This and other such stories were commonplace in 1970s and 80s Ghana. Yet by 1993 the stories had definitely taken on a different coloration. Stories of Nigerian internal corruption and external scams became increasingly common and many of the stories were distinctive for the sheer audacity that they revealed about Nigerians. These stories, that tended to circulate largely by word of mouth, have over the past few years entered the international public media domain. Some time in 2008 the British media widely reported on an email sent to members of Jack Straw’s constituency, saying he was stranded in Nigeria without his passport on a government mission and pleading that his constituents send contributions to a special bank account to help salvage the poor man out of Nigeria. Jack Straw, variously Home Secretary, Foreign Secretary, and at the time of the scam, Secretary of State for Justice, only got wind of the scam when phone calls started flooding into his Blackburn constituency office informing them that monies had been sent out and that they hoped he could return home safely. Prayers had also been sent on his behalf. Add to this an earlier news item that did the rounds in 2006 of the governor of a provincial state in Nigeria who made away with three million pounds in a brief case, and, on being detained in the UK, escaped his captors and went back to Nigeria via Cameroon by dressing in drag, and we can see the image that has now been firmly fixed in the public mind about “the Nigerian character”.

Thus it is not entirely surprising that District 9, a mixed-genre science fiction and faux documentary film should settle on the image of Nigerians as profiteering gangsters. It is not the only film to have featured that impression of Nigerians. The Informant, with Matt Damon as the lead actor, is the story of a whistleblower working for a large food chemical company in the American midwest. The problem is that the whistleblower is an inveterate liar and has himself been siphoning off millions while trying to discredit his also corrupt senior management. Throughout the film the terms “419” and Nigeria are mentioned, and towards the end a Justice Department investigator explicitly tries to explain the whistleblower’s behavior in terms of the 419 scam phenomenon. Thus “Nigerian scamming” is now being used as a commonplace popular cultural shorthand for audacious shady dealings and corruption. In that respect scamming, as a dimension of “the Nigerian character,” and one that is repeatedly used as a stereotype for the country, is now part of its historicity. It is not dissimilar to the idea that Brazil produces great soccer players, or that Canadians are nice and peace-loving people, or that Australians are generally laid back, or that Swedish women are generally beautiful. These stereotypes and ideas are the elements that cement a community’s historicity both in their own minds and in the minds of others.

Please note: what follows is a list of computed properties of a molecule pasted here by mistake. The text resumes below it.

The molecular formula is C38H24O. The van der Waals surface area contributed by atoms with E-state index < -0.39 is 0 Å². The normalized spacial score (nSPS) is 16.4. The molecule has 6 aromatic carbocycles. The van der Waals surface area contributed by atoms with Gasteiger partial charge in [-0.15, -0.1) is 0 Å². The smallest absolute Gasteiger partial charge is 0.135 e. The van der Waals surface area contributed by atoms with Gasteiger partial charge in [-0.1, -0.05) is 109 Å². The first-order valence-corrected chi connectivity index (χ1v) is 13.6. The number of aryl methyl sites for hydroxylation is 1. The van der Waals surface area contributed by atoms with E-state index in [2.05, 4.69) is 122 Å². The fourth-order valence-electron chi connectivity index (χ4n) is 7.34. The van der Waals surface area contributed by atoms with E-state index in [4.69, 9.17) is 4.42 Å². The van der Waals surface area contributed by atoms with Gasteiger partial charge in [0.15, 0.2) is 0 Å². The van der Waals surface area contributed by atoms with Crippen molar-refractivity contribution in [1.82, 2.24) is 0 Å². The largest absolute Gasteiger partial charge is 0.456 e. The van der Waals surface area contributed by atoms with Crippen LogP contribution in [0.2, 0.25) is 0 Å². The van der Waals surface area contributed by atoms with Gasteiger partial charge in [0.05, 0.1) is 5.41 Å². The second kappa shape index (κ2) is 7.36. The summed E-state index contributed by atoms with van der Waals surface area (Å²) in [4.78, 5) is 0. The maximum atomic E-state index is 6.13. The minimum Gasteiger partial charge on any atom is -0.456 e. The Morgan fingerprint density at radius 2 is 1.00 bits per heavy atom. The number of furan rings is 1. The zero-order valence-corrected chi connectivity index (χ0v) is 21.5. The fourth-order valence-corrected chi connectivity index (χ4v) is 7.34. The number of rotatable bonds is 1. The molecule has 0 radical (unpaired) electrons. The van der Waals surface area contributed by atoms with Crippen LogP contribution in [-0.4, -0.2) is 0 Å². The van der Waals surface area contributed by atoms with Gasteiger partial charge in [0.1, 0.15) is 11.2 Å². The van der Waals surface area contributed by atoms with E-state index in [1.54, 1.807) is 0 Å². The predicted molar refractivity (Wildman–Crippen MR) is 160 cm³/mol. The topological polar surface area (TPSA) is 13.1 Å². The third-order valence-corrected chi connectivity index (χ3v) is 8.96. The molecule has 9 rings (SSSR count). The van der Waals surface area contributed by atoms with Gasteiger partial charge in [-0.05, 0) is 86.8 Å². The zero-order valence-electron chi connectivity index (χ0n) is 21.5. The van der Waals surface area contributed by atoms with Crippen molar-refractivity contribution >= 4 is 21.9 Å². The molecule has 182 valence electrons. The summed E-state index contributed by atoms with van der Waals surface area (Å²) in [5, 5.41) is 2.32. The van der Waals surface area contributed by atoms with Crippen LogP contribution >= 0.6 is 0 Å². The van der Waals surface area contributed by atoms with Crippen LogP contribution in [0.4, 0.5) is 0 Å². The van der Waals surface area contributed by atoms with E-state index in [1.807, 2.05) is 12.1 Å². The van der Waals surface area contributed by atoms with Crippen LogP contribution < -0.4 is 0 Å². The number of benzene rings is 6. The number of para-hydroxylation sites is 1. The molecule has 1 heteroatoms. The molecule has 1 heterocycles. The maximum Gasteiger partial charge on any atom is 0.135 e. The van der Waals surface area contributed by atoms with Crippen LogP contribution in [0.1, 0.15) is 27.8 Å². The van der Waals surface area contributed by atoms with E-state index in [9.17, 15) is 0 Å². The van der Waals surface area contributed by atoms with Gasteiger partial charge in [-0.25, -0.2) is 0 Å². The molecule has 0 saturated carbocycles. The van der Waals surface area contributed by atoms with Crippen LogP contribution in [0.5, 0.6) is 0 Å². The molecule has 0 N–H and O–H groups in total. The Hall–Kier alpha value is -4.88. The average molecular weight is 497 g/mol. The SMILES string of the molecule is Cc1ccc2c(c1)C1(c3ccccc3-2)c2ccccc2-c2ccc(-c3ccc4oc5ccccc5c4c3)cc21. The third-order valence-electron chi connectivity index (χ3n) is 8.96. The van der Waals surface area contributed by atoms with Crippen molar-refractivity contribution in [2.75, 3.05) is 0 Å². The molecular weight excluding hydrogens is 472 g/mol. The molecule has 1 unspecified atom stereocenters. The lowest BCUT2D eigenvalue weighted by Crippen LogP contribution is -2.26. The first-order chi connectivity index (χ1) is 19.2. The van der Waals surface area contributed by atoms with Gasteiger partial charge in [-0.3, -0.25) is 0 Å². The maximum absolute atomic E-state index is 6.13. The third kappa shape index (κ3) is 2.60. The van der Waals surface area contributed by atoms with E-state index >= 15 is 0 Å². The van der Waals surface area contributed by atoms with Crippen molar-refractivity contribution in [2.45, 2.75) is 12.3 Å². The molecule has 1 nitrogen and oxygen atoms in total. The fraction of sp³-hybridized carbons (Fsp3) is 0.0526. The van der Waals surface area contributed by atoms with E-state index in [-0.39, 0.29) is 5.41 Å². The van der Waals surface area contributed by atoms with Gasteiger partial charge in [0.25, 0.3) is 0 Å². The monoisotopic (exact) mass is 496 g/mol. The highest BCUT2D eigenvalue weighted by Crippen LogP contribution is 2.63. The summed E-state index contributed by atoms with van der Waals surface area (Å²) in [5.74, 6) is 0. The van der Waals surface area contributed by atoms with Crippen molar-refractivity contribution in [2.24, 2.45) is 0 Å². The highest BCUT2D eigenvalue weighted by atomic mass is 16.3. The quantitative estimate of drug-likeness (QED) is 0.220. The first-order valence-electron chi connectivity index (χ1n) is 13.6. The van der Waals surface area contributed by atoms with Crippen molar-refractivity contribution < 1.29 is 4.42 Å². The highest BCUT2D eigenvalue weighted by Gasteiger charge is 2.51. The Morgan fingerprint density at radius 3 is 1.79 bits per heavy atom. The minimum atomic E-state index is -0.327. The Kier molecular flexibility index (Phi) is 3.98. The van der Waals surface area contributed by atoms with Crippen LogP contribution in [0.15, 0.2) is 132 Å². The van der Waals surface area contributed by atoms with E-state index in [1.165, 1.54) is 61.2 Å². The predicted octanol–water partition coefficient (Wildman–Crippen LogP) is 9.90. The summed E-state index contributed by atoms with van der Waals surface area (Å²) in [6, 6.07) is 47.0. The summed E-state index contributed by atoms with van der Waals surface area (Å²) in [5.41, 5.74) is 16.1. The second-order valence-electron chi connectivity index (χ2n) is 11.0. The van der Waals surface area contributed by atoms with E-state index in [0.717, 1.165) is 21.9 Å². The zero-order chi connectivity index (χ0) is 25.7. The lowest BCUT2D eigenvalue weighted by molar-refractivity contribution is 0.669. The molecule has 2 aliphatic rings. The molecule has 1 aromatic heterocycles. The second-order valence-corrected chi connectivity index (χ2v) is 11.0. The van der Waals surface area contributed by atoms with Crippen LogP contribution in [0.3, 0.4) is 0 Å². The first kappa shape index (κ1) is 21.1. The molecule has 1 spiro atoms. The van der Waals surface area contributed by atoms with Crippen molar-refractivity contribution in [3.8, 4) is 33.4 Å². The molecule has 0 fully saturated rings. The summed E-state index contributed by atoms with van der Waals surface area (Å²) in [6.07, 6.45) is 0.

II: District 9 and the Representation of the Social Relation

And yet there is something deeply unsettling about District 9’s representation of its Nigerian characters. Recall that in the film the Nigerians are part of the slum dwellers that, with the alien “prawns”, lie outside the bounds of civil society. The Nigerians exploit the prawns by selling them catfood which they crave. Crucially, the Nigerians are also gangsters and seek to amass the aliens’ armaments and ammunitions but for reasons that are not made clear in the film. We are left to speculate by an extension of their depiction as gangsters, that this must be in order to dominate the rest of society. Additionally, and here is where the rudest shock is delivered, they are also depicted as cannibals. At one point in the film the Nigerian gang leader, pointedly named “Obasanjo”, attempts to eat the arm of the partially transmogrified Wikus van de Merwe, the central character, so that he can acquire the ability to manipulate the weapons that he has stockpiled. The aliens’ guns are so sophisticated that they only respond to a particular form of biology, namely, that of the aliens themselves. Obasanjo believes that by eating Wikus’s arm his own human biology will be transformed so that he can deploy their armaments. In many respects it is the dimension of their rabid acquisition of armaments and their explicit cannibalism that reveals the degree to which District 9 is prepared to go beyond the historicity that we noted earlier in registering the absolute otherness of the Nigerian characters. In other words, by not stopping at depicting them as inveterate and heartless scamsters but adding to this a dimension of blind military acquisitiveness and cannibalism the film goes well beyond the pale of what is now a key characterization of Nigerianness. For the film they are first and last barbarians, with no redeeming features.